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Treatment outcomes of hepatectomy for liver metastases of gastric cancer diagnosed using contrast-enhanced magnetic resonance imaging

Tatsubayashi T, Tanizawa Y, Miki Y, Tokunaga M, Bando E, Kawamura T, et al.

Abstract
 

BACKGROUND:

Chemotherapy is the standard treatment for liver metastases of gastric cancer (LMGC). Hepatectomy for LMGC reportedly has a 5-year survival rate of 13-37 %; however, its significance has not been established. At our hospital, hepatectomy is performed for patients with three or fewer metastases diagnosed using contrast-enhanced magnetic resonance imaging (MRI). To identify the ideal patient subpopulation for resection, we retrospectively analyzed treatment outcomes in patients with LMGC who underwent hepatectomy.

METHODS:

Clinicopathological factors affecting survival were explored using univariate and multivariate analyses in 28 patients who underwent hepatectomy for LMGC diagnosed using contrast-enhanced MRI between December 2004 and October 2014.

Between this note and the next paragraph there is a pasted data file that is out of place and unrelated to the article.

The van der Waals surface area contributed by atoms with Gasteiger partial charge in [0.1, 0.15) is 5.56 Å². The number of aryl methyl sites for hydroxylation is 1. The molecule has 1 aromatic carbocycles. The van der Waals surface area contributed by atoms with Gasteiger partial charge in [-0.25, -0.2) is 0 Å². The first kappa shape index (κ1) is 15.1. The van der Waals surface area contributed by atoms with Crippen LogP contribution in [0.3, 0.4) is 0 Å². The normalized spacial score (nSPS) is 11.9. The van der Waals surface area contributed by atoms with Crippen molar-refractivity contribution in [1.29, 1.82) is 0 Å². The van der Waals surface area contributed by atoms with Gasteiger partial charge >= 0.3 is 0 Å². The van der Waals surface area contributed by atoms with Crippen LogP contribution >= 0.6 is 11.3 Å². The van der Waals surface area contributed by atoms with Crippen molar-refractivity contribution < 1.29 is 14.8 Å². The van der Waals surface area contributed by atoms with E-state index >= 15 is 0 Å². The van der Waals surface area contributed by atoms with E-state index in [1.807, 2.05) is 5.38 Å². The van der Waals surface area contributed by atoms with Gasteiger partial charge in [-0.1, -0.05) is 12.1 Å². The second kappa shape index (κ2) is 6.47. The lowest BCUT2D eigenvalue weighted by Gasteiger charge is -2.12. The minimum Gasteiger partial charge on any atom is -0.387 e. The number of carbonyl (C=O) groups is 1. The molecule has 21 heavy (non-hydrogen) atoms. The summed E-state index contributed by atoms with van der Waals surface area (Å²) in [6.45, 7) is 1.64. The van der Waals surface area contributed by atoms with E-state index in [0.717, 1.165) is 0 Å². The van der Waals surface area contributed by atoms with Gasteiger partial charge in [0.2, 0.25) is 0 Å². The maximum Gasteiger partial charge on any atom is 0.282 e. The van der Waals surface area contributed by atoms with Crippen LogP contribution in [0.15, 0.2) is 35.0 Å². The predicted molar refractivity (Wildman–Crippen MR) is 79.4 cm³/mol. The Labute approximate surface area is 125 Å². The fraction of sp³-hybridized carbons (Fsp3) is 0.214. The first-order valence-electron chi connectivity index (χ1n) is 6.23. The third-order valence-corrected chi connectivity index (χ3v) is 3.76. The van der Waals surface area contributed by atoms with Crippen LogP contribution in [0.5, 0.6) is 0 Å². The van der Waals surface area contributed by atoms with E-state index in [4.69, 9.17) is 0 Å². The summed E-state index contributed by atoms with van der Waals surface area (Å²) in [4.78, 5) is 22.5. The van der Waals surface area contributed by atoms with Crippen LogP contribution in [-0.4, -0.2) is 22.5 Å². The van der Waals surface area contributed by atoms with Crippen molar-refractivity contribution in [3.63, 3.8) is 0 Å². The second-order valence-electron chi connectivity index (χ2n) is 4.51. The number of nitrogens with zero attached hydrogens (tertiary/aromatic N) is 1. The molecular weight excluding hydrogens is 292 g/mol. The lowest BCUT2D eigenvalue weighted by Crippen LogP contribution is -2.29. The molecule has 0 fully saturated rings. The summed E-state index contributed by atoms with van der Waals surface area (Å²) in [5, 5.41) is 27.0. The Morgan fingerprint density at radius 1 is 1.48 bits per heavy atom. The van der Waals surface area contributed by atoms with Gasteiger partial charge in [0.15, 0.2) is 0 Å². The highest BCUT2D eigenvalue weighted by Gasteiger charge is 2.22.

RESULTS:

The study included 23 men and 5 women with a median age of 72 years. Metastases were synchronous in 15 patients and metachronous in 13 patients. The median overall survival time was 49 months, with a 5-year survival rate of 32 %. Univariate analysis revealed that overall survival time was shorter in the presence of the following factors: age ≥70 years (p = 0.030), synchronous liver metastases (p = 0.017), and presence of postoperative complications (p = 0.042). In patients with metachronous liver metastases, the post-resection 5-year survival rate was 59 %.

CONCLUSIONS:

The 5-year survival rate was 32 % in patients who underwent hepatectomy for LMGC according to our criteria, suggesting that hepatectomy is an important treatment if indications are on the basis of contrast-enhanced MRI. Therefore, active resection should be considered, particularly for patients with metachronous liver metastases.


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